Sutters -- whose 11-year-old son, Nick, is in Troop 31 -- said veterans "do so much. [The parade is] a way of showing thank you for everything you've done."
At the end of the parade, the young Scouts stopped carrying the large American flag as the parade participants sat on the steps at Haddad Riverfront Park for the Veterans Day program.
More than 200 people of all ages -- many waving miniature American flags -- listened as guest speaker Cmdr. Adam D. Palmer, commanding officer of the ballistic missile submarine USS West Virginia, spoke.
Palmer started his speech by referencing superstorm Sandy.
"The submarine forces are not running away from the storm," he said, "they're the guys running into it."
Then he offered the crowd some humor about the positives of the U.S. Navy.
"You don't have to pay a lot of money for a haircut -- they are free of charge on the ship," Palmer said.
Being on the submarine provides a lifetime of alertness, too, he said.
Palmer said he can't walk into a Walmart anymore without hearing every single piece of information that comes over the loudspeaker -- because he has been trained to listen whenever a siren sounds.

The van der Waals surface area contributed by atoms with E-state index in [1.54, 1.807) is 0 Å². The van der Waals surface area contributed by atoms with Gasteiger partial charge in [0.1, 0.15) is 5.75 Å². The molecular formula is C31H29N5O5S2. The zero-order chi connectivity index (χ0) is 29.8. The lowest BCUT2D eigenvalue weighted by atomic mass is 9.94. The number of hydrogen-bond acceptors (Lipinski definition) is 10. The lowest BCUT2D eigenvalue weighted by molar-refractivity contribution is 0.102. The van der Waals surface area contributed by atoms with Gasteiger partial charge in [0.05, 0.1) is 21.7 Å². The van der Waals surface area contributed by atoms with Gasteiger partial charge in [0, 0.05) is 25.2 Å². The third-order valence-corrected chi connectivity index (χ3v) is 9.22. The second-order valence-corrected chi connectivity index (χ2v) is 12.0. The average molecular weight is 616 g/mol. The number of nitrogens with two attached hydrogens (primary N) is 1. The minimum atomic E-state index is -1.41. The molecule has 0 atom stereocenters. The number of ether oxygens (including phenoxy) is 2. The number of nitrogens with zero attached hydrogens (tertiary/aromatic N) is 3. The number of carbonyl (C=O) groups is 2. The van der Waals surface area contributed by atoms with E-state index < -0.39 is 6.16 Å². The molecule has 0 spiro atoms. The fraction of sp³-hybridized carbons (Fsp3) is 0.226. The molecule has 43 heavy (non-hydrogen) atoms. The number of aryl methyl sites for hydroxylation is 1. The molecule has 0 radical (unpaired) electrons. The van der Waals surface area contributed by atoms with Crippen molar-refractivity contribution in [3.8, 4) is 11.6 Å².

"I don't miss any of those sales," Palmer joked.
The best part about the Navy, he said, is "understanding the contributions the Navy has made."
He told the audience about how rampant piracy used to be and how those in the military can work together, considering each other's prejudices and failures. He said the military is "the best system. We're about peace, prosperity, democracy and opportunity."
The sub skipper thanked the assembled West Virginians for inviting him and his crew to the celebration, and then added a comment most veterans probably also believe.
"We talk about Veterans Day being a day we honor veterans but, for me, it's more about the honor to serve than the need to be honored," Palmer said. "I am proud to support and defend the Constitution. I take that obligation freely."
Reach Megan Workman at megan.work...@wvgazette.com or 304-348-5113.